At any rate, I am especially interested in engaging the public – to find out what they know…what they want to know…what they think about US history.

Twitter has been absolutely wonderful for this. Real time conversations with real people! Imagine that!! Who knew just a few short years ago that this would be how we interact?

But here’s what I have discovered – people say the darndest things. Oh sure I have had some great conversations with some very knowledgeable folks. But I have also run across a sort of alarming theme. Many Americans have no sense of their own history.

Case in point: I recently stumbled upon an Obama critic who claimed that the president was the “most divisive POTUS in American history.”

REALLY??? Say what you will about El Presidente but let’s see, I can think of at least one time in our history when things got just a tad stickier. You know…when Abraham Lincoln was elected, eleven states seceded from the Union, war broke out, and roughly 820,000 people died. I would say that the political climate of the mid-nineteenth century was just a hair more fractious than things today. But I tell you what – if more people knew about the issues that unfolded during the Civil War era, they would certainly better understand the divisions of today – whether they be racial, sectional, political, whatever.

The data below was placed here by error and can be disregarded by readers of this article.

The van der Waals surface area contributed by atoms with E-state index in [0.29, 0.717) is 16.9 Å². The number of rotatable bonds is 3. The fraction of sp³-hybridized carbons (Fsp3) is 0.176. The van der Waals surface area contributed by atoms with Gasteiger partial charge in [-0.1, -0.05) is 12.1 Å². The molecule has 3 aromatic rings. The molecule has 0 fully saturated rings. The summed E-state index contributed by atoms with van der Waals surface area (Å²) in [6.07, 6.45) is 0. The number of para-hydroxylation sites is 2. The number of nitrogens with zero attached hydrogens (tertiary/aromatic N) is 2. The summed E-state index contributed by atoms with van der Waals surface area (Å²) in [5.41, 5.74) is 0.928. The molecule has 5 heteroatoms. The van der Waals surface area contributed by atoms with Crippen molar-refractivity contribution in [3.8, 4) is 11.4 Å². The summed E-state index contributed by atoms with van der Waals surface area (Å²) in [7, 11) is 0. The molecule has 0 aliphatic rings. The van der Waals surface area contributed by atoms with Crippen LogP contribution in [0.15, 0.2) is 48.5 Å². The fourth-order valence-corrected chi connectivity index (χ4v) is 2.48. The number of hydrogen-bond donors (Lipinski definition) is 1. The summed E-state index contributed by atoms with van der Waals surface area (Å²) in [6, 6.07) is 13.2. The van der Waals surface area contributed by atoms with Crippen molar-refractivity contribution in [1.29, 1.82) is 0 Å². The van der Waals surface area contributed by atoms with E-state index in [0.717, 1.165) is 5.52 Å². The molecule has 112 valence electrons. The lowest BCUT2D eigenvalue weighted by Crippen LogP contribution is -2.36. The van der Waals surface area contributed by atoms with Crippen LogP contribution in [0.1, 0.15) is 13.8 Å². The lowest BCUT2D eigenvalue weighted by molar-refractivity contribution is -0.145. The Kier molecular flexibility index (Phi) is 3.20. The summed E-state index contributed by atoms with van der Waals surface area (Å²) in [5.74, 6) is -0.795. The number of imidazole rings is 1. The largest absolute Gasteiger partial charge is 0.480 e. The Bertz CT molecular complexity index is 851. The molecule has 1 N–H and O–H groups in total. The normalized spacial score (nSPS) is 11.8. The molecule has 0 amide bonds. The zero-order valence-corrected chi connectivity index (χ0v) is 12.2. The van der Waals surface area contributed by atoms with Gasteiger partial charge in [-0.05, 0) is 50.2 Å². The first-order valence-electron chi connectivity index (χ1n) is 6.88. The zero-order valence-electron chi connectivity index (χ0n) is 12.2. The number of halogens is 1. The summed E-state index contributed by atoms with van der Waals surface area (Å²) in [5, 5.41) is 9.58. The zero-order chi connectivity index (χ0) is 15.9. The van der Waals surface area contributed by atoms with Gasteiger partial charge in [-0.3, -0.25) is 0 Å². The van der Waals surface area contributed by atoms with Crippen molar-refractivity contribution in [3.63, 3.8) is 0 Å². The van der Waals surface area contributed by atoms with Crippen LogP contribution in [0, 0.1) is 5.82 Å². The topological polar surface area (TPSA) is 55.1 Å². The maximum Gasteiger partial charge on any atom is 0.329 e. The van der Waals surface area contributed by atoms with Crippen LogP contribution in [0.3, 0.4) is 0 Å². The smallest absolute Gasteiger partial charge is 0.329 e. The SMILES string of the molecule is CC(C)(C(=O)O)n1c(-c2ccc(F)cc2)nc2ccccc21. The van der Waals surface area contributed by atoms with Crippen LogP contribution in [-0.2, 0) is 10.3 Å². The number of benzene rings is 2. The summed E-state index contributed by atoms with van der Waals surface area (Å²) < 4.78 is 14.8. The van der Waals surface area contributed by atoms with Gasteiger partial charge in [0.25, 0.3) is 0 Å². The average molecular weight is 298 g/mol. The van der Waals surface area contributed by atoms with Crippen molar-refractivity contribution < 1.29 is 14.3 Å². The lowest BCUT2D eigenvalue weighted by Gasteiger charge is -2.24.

The Civil War Trust suggests that the war is the “central event in America’s historical consciousness.” Now, I love the CWT but I think they have missed the mark – at least for those Americans whose historical consciousness extends only as far back as their own lifetime.

Well anyway – I called the Twitter guy out and he just got all angry and defensive. Whatever – choose your battles, right?

So – that’s my observation for this morning…Off I go to engage the public. The good news? I would be willing to wager that most of my readers are on the stick when it comes to historical consciousness. Maybe all is not lost. Huzzah!

Peace,

Keith

PS – if you happen to read this and think I am full of crap – let me know! I welcome all comments and criticism. I know….tell me on Twitter